The world also needs a lot more different superheroes from all places, abilities and walks of life, so having The Man is a great thing!
This was so good! I think many middle graders would enjoy this. Those who are fans of The Hulk and other superheroes and also want to try something new. I think Nnamdi is a strong character; he learns from his mistakes and genuinely tries to do better each time. It's a lesson many young people need to learn about; mistakes don't define you, they make you stronger.
Overall, great for superhero fans grades 4+
I just got this book in the mail from the Goodreads giveaway! I’m actually really excited to get started!!
Thank you to NetGalley for an e-arc of this book in exchange for a fair and honest review.
This was great. I don't read a lot of middle grade, so naturally I was little unsure about this. Although, I found this book extremely engaging.
I really like the writing, and I thought the story was complex and not overly simplified despite being for children. I was granted the audiobook ARC via NetGalley and it was an amazing audiobook. I listen to a lot of audio books, most are fine. This is one of those that I think really excels. I would put it up near Bahni Turpin (not quite there though).
This is the story of a young boy who loses someone close to him, and he comes across something that gives him the ability to turn into a superhero. Then the story explores different ideas about anger, grief and vengeance. To anyone familiar with Nnedi Okorafor, it should be no surprise that the story was so well done.
I'm really glad I was granted this audiobook arc because I wasn't sure if I was going to bother picking it up since it was middle grade. That would have been a mistake because I think this story was just as great as fun as the last Binti novella.
If you are considering picking this up, I absolutely recommend it. 4/5 star book and 5/5 audiobook.
This is an interesting, fast-paced children's book. A young Nigerian boy whose father is a slain police chief gains a superpower, but he doesn't realize it's not smooth sailing even when he tries to use his powers for good. Great powers come with a price to pay, and public opinion against criminals are fickle, and prone to fluctuate between admiration for their perverse wealth and pity for their persecution.
I couldn’t have chosen a better title to be my first audiobook for review… I’ve tried listening to them before and I just get too distracted. But Nnedi Okorafor’s prose paired with the vocal talents of Ben Onwukwe made this a most enjoyable experience. It took me about a chapter to get used to Onwukwe’s accent, and after that it added to the atmosphere of the book perfectly.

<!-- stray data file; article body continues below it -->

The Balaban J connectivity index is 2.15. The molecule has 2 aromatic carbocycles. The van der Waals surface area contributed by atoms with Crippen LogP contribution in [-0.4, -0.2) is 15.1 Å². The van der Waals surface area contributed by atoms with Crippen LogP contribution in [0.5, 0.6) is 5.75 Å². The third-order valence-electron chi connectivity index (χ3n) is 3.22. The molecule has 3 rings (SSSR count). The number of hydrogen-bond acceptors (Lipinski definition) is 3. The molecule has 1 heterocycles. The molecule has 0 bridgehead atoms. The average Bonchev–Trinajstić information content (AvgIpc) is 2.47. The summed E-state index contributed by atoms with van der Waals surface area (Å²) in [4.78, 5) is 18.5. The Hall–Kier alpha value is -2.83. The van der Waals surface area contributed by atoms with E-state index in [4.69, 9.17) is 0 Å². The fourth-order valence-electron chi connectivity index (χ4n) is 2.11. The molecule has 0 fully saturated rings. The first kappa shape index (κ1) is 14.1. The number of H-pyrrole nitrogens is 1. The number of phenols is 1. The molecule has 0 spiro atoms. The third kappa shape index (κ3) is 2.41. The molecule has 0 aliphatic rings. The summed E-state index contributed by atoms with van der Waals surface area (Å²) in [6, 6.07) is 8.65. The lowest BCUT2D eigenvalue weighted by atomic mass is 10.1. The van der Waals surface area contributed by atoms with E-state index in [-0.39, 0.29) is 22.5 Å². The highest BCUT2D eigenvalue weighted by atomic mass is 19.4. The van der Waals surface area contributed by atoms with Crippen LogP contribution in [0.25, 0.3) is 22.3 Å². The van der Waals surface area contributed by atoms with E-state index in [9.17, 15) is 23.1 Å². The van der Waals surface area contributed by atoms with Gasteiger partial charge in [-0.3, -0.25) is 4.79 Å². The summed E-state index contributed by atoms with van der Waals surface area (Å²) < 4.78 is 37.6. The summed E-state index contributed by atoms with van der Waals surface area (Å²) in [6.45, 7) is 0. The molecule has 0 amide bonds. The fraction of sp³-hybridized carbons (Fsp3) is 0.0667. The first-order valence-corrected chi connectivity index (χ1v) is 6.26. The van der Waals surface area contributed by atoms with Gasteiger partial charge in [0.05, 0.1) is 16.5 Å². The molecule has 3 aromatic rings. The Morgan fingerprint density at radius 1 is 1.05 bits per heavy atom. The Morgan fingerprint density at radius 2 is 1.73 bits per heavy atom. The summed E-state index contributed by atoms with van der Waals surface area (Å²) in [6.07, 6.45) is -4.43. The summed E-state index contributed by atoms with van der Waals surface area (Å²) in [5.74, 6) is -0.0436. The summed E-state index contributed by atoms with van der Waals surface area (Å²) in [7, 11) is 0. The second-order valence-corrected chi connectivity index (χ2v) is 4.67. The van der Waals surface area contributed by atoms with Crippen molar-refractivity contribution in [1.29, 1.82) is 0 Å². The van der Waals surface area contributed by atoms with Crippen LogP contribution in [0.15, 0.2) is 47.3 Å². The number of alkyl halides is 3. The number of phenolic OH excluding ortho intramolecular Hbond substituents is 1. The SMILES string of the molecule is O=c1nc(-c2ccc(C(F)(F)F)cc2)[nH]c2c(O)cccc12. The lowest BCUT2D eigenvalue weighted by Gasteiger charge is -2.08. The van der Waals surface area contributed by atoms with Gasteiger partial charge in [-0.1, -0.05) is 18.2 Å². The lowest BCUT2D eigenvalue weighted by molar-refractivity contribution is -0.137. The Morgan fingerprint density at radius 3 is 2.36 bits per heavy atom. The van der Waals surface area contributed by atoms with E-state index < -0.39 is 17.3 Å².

Let’s get to the book itself… With an epitaph from Bruce Banner, you know this is gonna be good!
The protagonist is named Nnamdi and he is the son of Kalaria’s late Chief of Police. The novel opens at The Chief’s funeral… the grief, and the responsibility on Nnamdi’s shoulders. A year passes and the killer is not found, and the night of the one-year memorial, Nnamdi’s father visits him. He gives his son a special ebony figure, the Ikenga. With its powers, Nnemdi is able to fight crime and ultimately search for his father’s murderer.
A blend of so many genres I love. There’s the prominent coming of age theme, and the pure superhero vibes. You have to fall for a story that creates such a true blend of ‘with great power’ and teen angst. I also appreciated the setting… the descriptions of food, the names, and the culture of Nigeria. It felt as if I was walking alongside the characters.
I could see myself sharing this story with one of my classes. And I could imagine their eyes lighting up to hear Onwukwe read Okorafor’s words.
5 out of 5 stars
“Don’t make me angry. You wouldn’t like me when I’m angry.” – Bruce Banner from The Incredible Hulk television series.
This was a fun read and will be a great addition to our school library. I loved the setting of present-day Nigeria and felt confident in the author's ability to write about it. The villians - so interesting! (Mama Go-Slow, Three Days Journey, Never Die, etc.) The journey that Nnamdi takes with the help of his friends.
So, this was a really interesting middle grade arc I received.
You're thrown right into a pool of emotions as the story begins at a funeral of Nnamdi's father who was the chief of police. I was completely taken aback with the abruptness of the intro. Along with the "possible" murderer showing up at his father's funeral to pay their respect.
It was just a really stressful and emotional read (thank God it was a short read or I would not have lasted too long).
I just feel like Nnamdi should have gotten some type of therapy. I mean it did bounce from the funeral to a year later and you could still feel the hatred and hurt this poor kid was suffering. The police force turned their back on his family and 1 of the criminals his father put away attacked his mother.
Nnamdi feels powerless without someone to protect his family. So what does his father's spirit do? Give an emotionally unstable child the gift to turn into this magical being with mega strength.